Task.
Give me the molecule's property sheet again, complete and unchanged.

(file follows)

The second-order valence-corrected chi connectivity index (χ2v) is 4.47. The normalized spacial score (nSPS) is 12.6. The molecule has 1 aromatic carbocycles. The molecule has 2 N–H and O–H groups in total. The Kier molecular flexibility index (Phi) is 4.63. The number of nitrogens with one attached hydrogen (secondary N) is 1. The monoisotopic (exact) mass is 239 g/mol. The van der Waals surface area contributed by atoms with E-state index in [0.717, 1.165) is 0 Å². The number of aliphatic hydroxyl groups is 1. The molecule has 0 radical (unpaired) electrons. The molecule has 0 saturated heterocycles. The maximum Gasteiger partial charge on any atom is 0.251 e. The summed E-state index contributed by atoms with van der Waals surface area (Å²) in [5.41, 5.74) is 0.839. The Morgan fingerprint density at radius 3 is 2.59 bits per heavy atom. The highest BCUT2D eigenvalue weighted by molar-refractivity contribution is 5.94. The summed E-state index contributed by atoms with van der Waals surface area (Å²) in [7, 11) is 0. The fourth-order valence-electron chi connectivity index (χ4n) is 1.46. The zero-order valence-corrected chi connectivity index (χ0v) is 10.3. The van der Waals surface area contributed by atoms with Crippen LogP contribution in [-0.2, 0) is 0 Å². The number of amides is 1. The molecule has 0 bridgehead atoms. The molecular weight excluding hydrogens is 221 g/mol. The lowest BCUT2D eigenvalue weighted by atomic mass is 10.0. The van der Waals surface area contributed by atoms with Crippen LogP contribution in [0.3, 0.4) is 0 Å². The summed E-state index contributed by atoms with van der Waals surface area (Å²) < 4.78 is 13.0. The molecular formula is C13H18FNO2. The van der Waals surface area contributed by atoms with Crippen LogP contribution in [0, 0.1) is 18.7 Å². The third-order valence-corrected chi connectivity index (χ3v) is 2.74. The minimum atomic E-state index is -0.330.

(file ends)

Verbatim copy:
The second-order valence-corrected chi connectivity index (χ2v) is 4.47. The normalized spacial score (nSPS) is 12.6. The molecule has 1 aromatic carbocycles. The molecule has 2 N–H and O–H groups in total. The Kier molecular flexibility index (Phi) is 4.63. The number of nitrogens with one attached hydrogen (secondary N) is 1. The monoisotopic (exact) mass is 239 g/mol. The van der Waals surface area contributed by atoms with E-state index in [0.717, 1.165) is 0 Å². The number of aliphatic hydroxyl groups is 1. The molecule has 0 radical (unpaired) electrons. The molecule has 0 saturated heterocycles. The maximum Gasteiger partial charge on any atom is 0.251 e. The summed E-state index contributed by atoms with van der Waals surface area (Å²) in [5.41, 5.74) is 0.839. The Morgan fingerprint density at radius 3 is 2.59 bits per heavy atom. The highest BCUT2D eigenvalue weighted by molar-refractivity contribution is 5.94. The summed E-state index contributed by atoms with van der Waals surface area (Å²) in [7, 11) is 0. The fourth-order valence-electron chi connectivity index (χ4n) is 1.46. The zero-order valence-corrected chi connectivity index (χ0v) is 10.3. The van der Waals surface area contributed by atoms with Crippen LogP contribution in [-0.2, 0) is 0 Å². The number of amides is 1. The molecule has 0 bridgehead atoms. The molecular weight excluding hydrogens is 221 g/mol. The lowest BCUT2D eigenvalue weighted by atomic mass is 10.0. The van der Waals surface area contributed by atoms with Crippen LogP contribution in [0.3, 0.4) is 0 Å². The summed E-state index contributed by atoms with van der Waals surface area (Å²) < 4.78 is 13.0. The molecular formula is C13H18FNO2. The van der Waals surface area contributed by atoms with Crippen LogP contribution in [0, 0.1) is 18.7 Å². The third-order valence-corrected chi connectivity index (χ3v) is 2.74. The minimum atomic E-state index is -0.330.